12 min read

These burial treasures open a window into early Anglo-Saxon East Anglia 3

a photo of a large round gold pendant encrsuted with stones together with three smaller gold pedants and two conical gold spacers

The Winfarthing Anglo-Saxon burial treasures. Courtesy Norwich Museums

Dr Tim Pestell, Senior Curator of Archaeology at Norwich Castle Museum and Art Gallery, on the recently acquired seventh century Winfarthing burial treasures and what they tell us about Anglo-Saxon East Anglia

Everyone goes “wow” over the pendant, but it is actually one component of a fascinating burial assemblage from the grave of a wealthy female dating to the seventh century. As much as the wonderful pendant stands out, the real story is as much about what we didn’t know about the Anglo-Saxon period at that date in East Anglia.

The find is also an example of really good metal detecting practice. A history student from UEA had been doing a lot of metal detecting on this particular farm in the parish of Winfarthing and in December 2015 he heard a fantastic signal. He dug down and realised that the bronze bowl he had found was beneath the plough soil.

Instead of digging it out he left it and covered it back up, understanding that a bronze bowl like that was most likely to have been buried in a grave. He then contacted Gressenhall, which is where our Find Identification Recording Service is based.

With a bowl like that, the chances are it’s buried at the feet of an east/west burial, and sure enough, they found the rest of the grave and with the bowl was a whole series of other grave-goods.

a photo of a corroded bowl

Remains of a copper alloy bowl constructed from a single piece of sheet-metal. The Portable Antiquities Scheme CC BY-SA 4.0

a photo of a round uncleaned golden pendant encrusted with garnets

Gold composite pendant with inlaid garnets before cleaning. The Portable Antiquities Scheme CC BY-SA 4.0

a photo of a round golden pendant encrusted with garnets

The Windfarthing pendant. Couresty Norwich Museums.

Remarkably for Norfolk the skeleton also survived in part; we have a lot of very large Anglo-Saxon cemeteries in the county but a lot of the time they are found in quite acidic sand or gravels, which means the bone dissolves. So this is quite nice in having some of the bones, which have been sexed and aged showing the person to have been a young adult female – an Anglo Saxon queen or ‘aristocrat’.

With the Helps of the Friends of Norwich Museums, the Art Fund and the National Heritage Memorial Fund, we acquired the complete contents of the excavated grave and one find from nearby, which was a small gold and garnet seventh century pendant.

The star object is undoubtedly the large garnet inlaid pendant, which is about 70 mm in diameter and of a design which is more normally found in brooches from that date. Instead of having a pin assembly on the back it has a suspension loop, and unlike most pendants of the time, which have a straightforward metal loop of ribbed gold, this one is actually inlaid with garnets with a rear escutcheon at the base of that loop, which is also inlaid with garnet.

There are wonderful little things like the two animals running in bands around the central boss with eyes inlaid in them that are half a millimetre in diameter and equally ostentatious is how the bosses on the front are attached with rivets that go through to the back of the plate, which are covered with garnets as well.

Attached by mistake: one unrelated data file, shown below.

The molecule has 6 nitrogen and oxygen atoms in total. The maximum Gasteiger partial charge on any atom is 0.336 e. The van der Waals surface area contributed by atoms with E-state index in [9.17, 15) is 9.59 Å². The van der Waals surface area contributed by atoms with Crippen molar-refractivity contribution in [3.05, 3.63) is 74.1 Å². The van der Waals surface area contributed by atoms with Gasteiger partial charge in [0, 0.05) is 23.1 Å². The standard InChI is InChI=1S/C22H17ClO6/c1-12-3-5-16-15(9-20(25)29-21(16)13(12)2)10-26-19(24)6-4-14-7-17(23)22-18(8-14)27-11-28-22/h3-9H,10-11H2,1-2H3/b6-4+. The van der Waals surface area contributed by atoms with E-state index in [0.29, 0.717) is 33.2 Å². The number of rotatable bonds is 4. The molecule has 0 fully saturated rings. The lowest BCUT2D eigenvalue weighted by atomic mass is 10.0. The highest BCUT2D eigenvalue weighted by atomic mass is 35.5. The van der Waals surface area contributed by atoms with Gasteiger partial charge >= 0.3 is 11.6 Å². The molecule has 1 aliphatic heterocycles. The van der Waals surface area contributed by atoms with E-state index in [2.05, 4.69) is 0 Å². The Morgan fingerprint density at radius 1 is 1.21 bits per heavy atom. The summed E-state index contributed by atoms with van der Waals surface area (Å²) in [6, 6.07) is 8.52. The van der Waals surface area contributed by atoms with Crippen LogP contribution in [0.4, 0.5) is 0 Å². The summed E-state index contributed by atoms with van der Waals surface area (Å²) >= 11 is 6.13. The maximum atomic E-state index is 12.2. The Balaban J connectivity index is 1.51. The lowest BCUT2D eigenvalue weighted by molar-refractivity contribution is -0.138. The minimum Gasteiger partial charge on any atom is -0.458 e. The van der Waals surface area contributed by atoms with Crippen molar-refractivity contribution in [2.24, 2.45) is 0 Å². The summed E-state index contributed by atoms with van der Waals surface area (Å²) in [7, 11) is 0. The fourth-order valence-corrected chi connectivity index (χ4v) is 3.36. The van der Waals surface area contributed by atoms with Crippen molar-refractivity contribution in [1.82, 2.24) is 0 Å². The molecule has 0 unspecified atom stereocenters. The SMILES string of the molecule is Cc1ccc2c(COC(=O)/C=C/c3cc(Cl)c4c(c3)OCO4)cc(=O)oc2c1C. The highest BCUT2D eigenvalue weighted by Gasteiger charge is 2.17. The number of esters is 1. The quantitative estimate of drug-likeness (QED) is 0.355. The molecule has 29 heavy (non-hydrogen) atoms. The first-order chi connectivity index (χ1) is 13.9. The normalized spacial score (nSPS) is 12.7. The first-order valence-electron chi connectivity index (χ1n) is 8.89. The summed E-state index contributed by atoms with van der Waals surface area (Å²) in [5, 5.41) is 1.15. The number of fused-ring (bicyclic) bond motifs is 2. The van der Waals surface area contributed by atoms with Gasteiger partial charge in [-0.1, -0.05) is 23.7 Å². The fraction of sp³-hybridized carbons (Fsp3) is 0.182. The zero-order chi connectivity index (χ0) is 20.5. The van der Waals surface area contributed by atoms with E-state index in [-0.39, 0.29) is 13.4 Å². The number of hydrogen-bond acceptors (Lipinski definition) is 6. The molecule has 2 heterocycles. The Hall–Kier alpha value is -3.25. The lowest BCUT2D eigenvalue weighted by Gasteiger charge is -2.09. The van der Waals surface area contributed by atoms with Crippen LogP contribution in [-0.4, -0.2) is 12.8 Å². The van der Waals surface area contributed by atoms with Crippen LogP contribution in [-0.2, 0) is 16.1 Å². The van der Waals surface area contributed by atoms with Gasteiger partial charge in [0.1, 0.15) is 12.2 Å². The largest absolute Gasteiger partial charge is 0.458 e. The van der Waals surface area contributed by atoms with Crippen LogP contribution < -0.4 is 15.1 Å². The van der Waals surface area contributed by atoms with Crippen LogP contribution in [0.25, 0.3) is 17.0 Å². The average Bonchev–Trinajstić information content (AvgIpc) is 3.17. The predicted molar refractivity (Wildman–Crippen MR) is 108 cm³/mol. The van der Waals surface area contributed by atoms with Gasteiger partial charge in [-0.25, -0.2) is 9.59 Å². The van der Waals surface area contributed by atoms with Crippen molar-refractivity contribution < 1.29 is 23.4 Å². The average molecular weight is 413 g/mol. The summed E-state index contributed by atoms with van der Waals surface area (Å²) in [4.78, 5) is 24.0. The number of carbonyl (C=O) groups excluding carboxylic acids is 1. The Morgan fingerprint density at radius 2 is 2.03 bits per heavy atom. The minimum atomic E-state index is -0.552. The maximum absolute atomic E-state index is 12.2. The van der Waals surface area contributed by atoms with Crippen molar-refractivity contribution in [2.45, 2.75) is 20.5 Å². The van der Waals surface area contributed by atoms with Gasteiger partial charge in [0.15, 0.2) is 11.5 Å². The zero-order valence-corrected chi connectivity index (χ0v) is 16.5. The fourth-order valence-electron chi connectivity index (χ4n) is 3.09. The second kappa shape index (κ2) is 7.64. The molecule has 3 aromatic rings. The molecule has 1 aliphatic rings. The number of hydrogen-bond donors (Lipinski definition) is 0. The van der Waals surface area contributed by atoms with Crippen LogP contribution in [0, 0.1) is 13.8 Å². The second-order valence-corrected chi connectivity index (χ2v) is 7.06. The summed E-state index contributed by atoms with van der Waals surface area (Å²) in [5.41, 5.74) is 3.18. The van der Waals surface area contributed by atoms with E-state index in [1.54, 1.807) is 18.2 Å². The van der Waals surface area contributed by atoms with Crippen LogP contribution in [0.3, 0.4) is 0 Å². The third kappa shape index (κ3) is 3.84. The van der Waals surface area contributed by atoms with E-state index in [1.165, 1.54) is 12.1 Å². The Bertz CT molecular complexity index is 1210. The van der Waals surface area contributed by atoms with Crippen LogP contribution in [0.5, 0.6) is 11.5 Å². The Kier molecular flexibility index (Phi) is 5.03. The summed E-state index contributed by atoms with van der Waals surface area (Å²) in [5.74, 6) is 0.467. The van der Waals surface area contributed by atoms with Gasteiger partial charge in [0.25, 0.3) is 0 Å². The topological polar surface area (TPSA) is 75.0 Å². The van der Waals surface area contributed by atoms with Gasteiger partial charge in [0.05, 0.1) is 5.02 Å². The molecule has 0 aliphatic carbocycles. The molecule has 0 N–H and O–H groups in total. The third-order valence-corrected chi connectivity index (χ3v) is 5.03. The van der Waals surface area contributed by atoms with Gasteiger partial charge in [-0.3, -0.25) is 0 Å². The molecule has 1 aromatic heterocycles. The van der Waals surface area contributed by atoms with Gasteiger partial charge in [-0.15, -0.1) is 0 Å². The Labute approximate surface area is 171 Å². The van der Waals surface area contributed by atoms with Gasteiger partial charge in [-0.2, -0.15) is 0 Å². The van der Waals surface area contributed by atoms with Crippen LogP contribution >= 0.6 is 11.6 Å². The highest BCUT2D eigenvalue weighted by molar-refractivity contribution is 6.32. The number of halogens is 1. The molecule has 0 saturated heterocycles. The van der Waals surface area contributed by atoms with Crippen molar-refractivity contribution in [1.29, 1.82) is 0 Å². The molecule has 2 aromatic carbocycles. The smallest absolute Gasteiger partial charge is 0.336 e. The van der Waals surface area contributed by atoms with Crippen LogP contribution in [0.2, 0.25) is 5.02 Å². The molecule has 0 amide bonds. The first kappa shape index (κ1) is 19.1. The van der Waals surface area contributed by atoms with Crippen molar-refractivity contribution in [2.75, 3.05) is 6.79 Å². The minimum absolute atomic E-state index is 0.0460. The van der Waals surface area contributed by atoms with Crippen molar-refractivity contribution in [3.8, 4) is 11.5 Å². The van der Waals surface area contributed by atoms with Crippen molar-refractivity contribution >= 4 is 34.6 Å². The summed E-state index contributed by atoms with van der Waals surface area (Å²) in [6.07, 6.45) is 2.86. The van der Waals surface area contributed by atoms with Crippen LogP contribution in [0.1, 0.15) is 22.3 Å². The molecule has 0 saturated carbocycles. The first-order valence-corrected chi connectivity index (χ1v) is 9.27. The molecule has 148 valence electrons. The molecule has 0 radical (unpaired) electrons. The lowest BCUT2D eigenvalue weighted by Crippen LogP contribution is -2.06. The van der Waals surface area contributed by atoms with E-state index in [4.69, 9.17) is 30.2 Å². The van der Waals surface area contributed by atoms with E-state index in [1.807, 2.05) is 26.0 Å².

There are no sumptuary laws to say that you would need to be of a particular status to wear such a thing, but such jewellery is exceptionally rare. The standard of workmanship is particularly high and therefore it would have been an expensive commission and affordable by only someone at the highest level of society.

One of the things that you see in the 7th century is a drying up in the number of grave-goods buried with the dead and those that do have them are often slightly wealthier individuals. So how you define Winfarthing Woman? A queen, a princess, an aristocrat or a lady? It’s very difficult to give an exact title to someone like that, so we’ve just been using the word ‘aristocrat’.

Yet arguably just as important as her large pendant is a smaller pendant and the associated suite of jewellery, the central pendant of which features a cross.

a gold pendant with openwork cross and central boss

The cross pendant. Courtesy Norwich Museums.

a photo of both sides of an uncleaned pendant with a cross decoration

Gold openwork pendant with filigree decoration. The Portable Antiquities Scheme CC BY-SA 4.0

So you’re immediately talking about the Christian period and almost certainly a Christian buried in a cemetery that is not associated with a church building, so far as we can tell.

We’re in that period of the first converts to Christianity who are not yet buried inside churches or even around a cross in a churchyard – it’s that first period of Christianisation in the kingdom.

Taken with the other items it also helps us to link the grave to other ones in the region. For instance, we’ve got two coins that have been turned into pendants. These are coins of Sigebert III, who is a Frankish king between 633 to 656.

This very continental name was given to an East Anglian king who took shelter in the Frankish Court at one point although we don’t know the exact internal politics of what was going on in the kingdom at the time, nor do we know why this East Anglian king was known by a Frankish name. Was he some sort of half-Frankish person? Was there a political marriage? We simply don’t know.

But it’s rather suggestive that you have someone called Sigebert that comes back, introduces Christianity, which he’s picked up on the Continent and then we find two coins of Sigebert, mounted as pendants and then buried with this early Christian lady from Winfarthing.

“you’ve got these lines of insight into the early kingdom”

There are two similar coins mounted as pendants on another suite of jewellery from another very early Christian or conversion period grave found at Boss Hall near Ipswich. That particular grave just happens to have a most amazing garnet encrusted brooch as well.

Apart from Sutton Hoo treasures, there are three really nice, known brooches or pendants from the seventh century in East Anglia: one is from Winfarthing, one is from Harford Farm in Caister just outside Norwich and one is the one from Boss Hall just outside Ipswich, which was to become the central emporium of the kingdom of East Anglia, politically and financially while Caister by Norwich had a trading site just outside the Roman town wall. That means you’ve got an explicable reason for these two high status graves to be where they are.